For example, Women in Ethics and Compliance Global (WEC Global) has established an international presence for women in the industry. Promising an inclusive experience, members of this organization gain access to a “private online community, personal one-to-one introductions, mentorship programs, writing opportunities, and exclusive events hosted by WEC Global and our members.”
Another global initiative called Risky Women brings women from risk management, ethics, and compliance together to empower their career development and highlight their tech contributions. The organization notes that there will be no slow down in the evolution of risk and compliance as a critical need and as a field, so there is no room for industry professionals to slow down either.
There is also a need for regional organizations that can focus on legal and ethical issues that are specific to certain areas. The Women in Ethics and Compliance in Africa (WECA) network, for example, is an initiative for female executives and management leading the fight against corruption and non-compliance in business. Legal compliance and ethical practices are especially important in some developing countries, where bribery and nepotism are commonplace.
Dedicated ethics and compliance professionals will always be needed in order to ensure customer safety when using technology such as VPNs, and this offers great opportunities to get underrepresented minorities more involved in this ever-growing field. Women, persons of color, LGBTQ+ individuals, and other underrepresented groups can get their start in ethics and compliance so the tech industry can continue to grow and diversify.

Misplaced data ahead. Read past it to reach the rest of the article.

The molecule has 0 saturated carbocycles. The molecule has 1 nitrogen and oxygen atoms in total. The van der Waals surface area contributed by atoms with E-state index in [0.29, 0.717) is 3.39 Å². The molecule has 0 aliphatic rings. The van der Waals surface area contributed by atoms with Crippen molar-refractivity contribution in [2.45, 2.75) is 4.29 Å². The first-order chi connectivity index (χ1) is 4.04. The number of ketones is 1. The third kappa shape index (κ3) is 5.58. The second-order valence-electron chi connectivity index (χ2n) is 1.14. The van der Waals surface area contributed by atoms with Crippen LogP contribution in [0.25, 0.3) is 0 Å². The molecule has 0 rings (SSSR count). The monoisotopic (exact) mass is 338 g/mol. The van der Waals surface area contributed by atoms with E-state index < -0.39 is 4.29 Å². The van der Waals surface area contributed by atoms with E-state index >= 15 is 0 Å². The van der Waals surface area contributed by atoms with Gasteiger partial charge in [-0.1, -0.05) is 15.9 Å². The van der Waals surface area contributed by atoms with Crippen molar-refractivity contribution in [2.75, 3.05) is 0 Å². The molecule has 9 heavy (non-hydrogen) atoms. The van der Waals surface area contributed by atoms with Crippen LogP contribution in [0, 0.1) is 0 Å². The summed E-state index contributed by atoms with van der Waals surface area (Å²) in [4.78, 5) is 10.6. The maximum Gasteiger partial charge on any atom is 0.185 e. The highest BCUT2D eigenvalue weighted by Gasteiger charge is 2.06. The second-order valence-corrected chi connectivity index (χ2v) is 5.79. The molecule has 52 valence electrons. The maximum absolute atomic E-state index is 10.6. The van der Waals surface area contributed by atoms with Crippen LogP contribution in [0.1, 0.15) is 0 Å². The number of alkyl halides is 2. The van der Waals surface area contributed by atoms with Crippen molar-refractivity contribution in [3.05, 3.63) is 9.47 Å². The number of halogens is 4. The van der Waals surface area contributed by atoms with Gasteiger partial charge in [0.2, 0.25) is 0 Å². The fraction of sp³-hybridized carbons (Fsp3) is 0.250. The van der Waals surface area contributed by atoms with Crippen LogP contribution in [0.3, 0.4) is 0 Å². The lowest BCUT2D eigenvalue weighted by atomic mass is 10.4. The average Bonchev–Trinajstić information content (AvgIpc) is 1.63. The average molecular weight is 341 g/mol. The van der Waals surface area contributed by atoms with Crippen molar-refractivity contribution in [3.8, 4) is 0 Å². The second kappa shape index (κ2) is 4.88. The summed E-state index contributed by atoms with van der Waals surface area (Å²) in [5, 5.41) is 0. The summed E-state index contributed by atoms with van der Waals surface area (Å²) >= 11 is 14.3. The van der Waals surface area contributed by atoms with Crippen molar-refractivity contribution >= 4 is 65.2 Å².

Ethics and Compliance will continue to be a growing field and a promising choice for many up-and-coming tech professionals. It’s also proven to be a valuable gateway for women into otherwise male-dominated industries.
Women in ethics and compliance have proven that they have unique contributions to make to the corporate culture of their companies as well as the tech field at large. With continued efforts to empower women in tech, the industry can continue to diversify and thrive and rise to the occasion to battle the next generation of sophisticated cyber threats.